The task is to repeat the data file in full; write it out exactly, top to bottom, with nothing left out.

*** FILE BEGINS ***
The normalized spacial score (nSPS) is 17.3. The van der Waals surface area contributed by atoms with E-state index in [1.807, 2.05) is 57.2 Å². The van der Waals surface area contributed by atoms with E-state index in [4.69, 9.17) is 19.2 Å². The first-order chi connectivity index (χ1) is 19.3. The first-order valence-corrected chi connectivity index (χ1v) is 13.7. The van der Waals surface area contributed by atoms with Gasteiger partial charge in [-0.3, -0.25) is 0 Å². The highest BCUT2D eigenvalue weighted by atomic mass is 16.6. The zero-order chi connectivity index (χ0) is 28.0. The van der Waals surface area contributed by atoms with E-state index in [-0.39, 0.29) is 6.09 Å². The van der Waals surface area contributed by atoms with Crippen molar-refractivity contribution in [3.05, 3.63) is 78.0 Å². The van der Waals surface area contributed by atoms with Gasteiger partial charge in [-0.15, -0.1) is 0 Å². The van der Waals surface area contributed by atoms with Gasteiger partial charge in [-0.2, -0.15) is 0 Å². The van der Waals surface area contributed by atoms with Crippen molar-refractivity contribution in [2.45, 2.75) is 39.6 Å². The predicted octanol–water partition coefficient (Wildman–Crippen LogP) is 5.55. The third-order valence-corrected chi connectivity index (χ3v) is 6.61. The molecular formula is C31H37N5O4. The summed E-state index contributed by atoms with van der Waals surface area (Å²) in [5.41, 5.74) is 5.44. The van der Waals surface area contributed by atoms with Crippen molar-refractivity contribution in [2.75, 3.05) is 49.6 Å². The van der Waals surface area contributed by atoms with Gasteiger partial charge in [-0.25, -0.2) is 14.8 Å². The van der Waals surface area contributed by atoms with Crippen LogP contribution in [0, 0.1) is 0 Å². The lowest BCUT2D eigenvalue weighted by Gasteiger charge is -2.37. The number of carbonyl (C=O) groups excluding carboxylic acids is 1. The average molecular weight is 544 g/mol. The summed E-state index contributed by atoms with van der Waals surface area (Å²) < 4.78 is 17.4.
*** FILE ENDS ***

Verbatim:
The normalized spacial score (nSPS) is 17.3. The van der Waals surface area contributed by atoms with E-state index in [1.807, 2.05) is 57.2 Å². The van der Waals surface area contributed by atoms with E-state index in [4.69, 9.17) is 19.2 Å². The first-order chi connectivity index (χ1) is 19.3. The first-order valence-corrected chi connectivity index (χ1v) is 13.7. The van der Waals surface area contributed by atoms with Gasteiger partial charge in [-0.3, -0.25) is 0 Å². The highest BCUT2D eigenvalue weighted by atomic mass is 16.6. The zero-order chi connectivity index (χ0) is 28.0. The van der Waals surface area contributed by atoms with E-state index in [-0.39, 0.29) is 6.09 Å². The van der Waals surface area contributed by atoms with Crippen molar-refractivity contribution in [3.05, 3.63) is 78.0 Å². The van der Waals surface area contributed by atoms with Gasteiger partial charge in [-0.15, -0.1) is 0 Å². The van der Waals surface area contributed by atoms with Gasteiger partial charge in [-0.2, -0.15) is 0 Å². The van der Waals surface area contributed by atoms with Crippen molar-refractivity contribution in [2.45, 2.75) is 39.6 Å². The predicted octanol–water partition coefficient (Wildman–Crippen LogP) is 5.55. The third-order valence-corrected chi connectivity index (χ3v) is 6.61. The molecular formula is C31H37N5O4. The summed E-state index contributed by atoms with van der Waals surface area (Å²) in [5.41, 5.74) is 5.44. The van der Waals surface area contributed by atoms with Crippen molar-refractivity contribution in [2.75, 3.05) is 49.6 Å². The van der Waals surface area contributed by atoms with Gasteiger partial charge in [-0.25, -0.2) is 14.8 Å². The van der Waals surface area contributed by atoms with Crippen LogP contribution in [0, 0.1) is 0 Å². The lowest BCUT2D eigenvalue weighted by Gasteiger charge is -2.37. The number of carbonyl (C=O) groups excluding carboxylic acids is 1. The average molecular weight is 544 g/mol. The summed E-state index contributed by atoms with van der Waals surface area (Å²) < 4.78 is 17.4.